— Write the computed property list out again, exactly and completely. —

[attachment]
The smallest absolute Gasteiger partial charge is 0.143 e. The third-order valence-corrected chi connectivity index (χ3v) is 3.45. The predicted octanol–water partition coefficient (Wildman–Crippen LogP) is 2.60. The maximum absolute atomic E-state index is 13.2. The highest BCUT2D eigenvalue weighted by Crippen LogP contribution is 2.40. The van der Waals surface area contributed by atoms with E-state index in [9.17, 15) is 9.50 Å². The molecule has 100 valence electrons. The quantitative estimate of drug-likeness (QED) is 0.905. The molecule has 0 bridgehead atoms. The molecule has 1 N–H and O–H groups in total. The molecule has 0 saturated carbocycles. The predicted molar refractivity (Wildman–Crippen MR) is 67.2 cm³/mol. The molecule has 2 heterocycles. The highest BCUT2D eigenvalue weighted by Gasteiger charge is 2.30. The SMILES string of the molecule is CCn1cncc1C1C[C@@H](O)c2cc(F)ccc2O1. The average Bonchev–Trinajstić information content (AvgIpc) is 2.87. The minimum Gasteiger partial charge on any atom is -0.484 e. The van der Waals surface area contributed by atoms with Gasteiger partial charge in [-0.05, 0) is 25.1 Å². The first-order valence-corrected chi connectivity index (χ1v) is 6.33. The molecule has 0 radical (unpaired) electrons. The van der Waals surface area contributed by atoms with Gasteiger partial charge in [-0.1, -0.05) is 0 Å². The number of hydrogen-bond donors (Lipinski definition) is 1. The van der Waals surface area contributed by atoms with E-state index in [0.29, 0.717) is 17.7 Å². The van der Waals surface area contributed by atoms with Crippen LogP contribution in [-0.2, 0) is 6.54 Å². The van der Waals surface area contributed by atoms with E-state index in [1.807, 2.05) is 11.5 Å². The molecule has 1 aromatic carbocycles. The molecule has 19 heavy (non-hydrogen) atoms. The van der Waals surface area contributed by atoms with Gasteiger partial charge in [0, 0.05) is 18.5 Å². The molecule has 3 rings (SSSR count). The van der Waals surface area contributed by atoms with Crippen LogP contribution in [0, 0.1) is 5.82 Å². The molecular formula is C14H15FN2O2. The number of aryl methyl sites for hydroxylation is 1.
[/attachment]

The smallest absolute Gasteiger partial charge is 0.143 e. The third-order valence-corrected chi connectivity index (χ3v) is 3.45. The predicted octanol–water partition coefficient (Wildman–Crippen LogP) is 2.60. The maximum absolute atomic E-state index is 13.2. The highest BCUT2D eigenvalue weighted by Crippen LogP contribution is 2.40. The van der Waals surface area contributed by atoms with E-state index in [9.17, 15) is 9.50 Å². The molecule has 100 valence electrons. The quantitative estimate of drug-likeness (QED) is 0.905. The molecule has 0 bridgehead atoms. The molecule has 1 N–H and O–H groups in total. The molecule has 0 saturated carbocycles. The predicted molar refractivity (Wildman–Crippen MR) is 67.2 cm³/mol. The molecule has 2 heterocycles. The highest BCUT2D eigenvalue weighted by Gasteiger charge is 2.30. The SMILES string of the molecule is CCn1cncc1C1C[C@@H](O)c2cc(F)ccc2O1. The average Bonchev–Trinajstić information content (AvgIpc) is 2.87. The minimum Gasteiger partial charge on any atom is -0.484 e. The van der Waals surface area contributed by atoms with Gasteiger partial charge in [-0.05, 0) is 25.1 Å². The first-order valence-corrected chi connectivity index (χ1v) is 6.33. The molecule has 0 radical (unpaired) electrons. The van der Waals surface area contributed by atoms with Gasteiger partial charge in [-0.1, -0.05) is 0 Å². The number of hydrogen-bond donors (Lipinski definition) is 1. The van der Waals surface area contributed by atoms with E-state index in [0.29, 0.717) is 17.7 Å². The van der Waals surface area contributed by atoms with Crippen LogP contribution in [-0.2, 0) is 6.54 Å². The van der Waals surface area contributed by atoms with E-state index in [1.807, 2.05) is 11.5 Å². The molecule has 1 aromatic carbocycles. The molecule has 19 heavy (non-hydrogen) atoms. The van der Waals surface area contributed by atoms with Gasteiger partial charge in [0, 0.05) is 18.5 Å². The molecule has 3 rings (SSSR count). The van der Waals surface area contributed by atoms with Crippen LogP contribution in [0, 0.1) is 5.82 Å². The molecular formula is C14H15FN2O2. The number of aryl methyl sites for hydroxylation is 1.